Guingona said the subpoena will be issued to Napoles, who will have to ask for the court’s permission to attend. Napoles is facing a separate illegal detention case that the Makati regional trial court is hearing. 

“The court has jurisdiction over Janet Lim Napoles. They will petition the court. Let that be the function of Napoles [to ask the court’s permission],” Guingona said. 

‘Committed to justice’

The Senate President sought to dispel doubts that his initial decision not to sign the subpoena was indicative that the Senate is covering up for its own members, 3 of whom were implicated in the pork barrel scam.

Drilon himself was dragged into the controversy amid reports that he knew Napoles since 2005 and she was his “biggest financier.”

“With this decision, let me emphasize that the Senate remains committed to the orderly administration of justice. We have a functioning justice system that will clear the innocent and punish the guilty. Our priority is to prosecute those involved and ensure that those who misused public funds will be held accountable for their actions,” Drilon said.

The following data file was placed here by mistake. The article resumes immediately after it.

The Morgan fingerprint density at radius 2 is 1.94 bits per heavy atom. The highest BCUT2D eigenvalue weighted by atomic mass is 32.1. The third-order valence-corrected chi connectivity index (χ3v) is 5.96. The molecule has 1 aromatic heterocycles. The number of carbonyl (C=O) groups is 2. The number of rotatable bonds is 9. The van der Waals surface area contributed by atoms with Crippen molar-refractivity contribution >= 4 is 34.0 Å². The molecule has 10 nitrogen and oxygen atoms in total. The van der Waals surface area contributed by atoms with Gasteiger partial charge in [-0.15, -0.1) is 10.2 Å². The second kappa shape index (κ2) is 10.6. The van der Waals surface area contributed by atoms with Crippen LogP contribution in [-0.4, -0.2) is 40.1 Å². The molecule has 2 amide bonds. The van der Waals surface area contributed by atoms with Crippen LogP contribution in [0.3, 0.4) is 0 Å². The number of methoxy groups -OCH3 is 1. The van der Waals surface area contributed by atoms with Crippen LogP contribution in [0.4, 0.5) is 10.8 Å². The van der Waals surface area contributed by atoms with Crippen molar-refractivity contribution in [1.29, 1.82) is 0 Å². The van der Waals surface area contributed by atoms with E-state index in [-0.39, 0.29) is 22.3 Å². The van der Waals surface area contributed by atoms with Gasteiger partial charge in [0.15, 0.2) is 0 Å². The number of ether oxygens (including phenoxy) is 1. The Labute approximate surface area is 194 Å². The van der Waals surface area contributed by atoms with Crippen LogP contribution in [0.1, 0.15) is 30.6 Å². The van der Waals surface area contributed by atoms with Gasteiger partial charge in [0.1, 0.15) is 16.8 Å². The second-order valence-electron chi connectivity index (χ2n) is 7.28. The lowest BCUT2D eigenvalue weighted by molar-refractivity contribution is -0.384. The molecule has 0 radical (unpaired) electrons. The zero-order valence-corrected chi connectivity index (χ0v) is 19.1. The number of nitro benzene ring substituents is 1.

He said that as former justice secretary, “I always believed in the paramount pursuit of justice.”

Drilon vowed that the Senate probe into the controversy will be “relentless in the pursuit of truth.”

“Ensuring that justice is upheld will always be the priority of this administration and that is the reason why we are now working towards holding accountable those who have taken advantage of the loopholes in the system.”

He said, “As your elected legislators, we will see to it that no stone will be left unturned in enacting policy that will guarantee that this multi-billion pesos scam will ever happen again.”

Drilon said that the senators will discuss in caucus how to help victims of the Central Visayas earthquake, Typhoon Santi, and the Zamboanga crisis.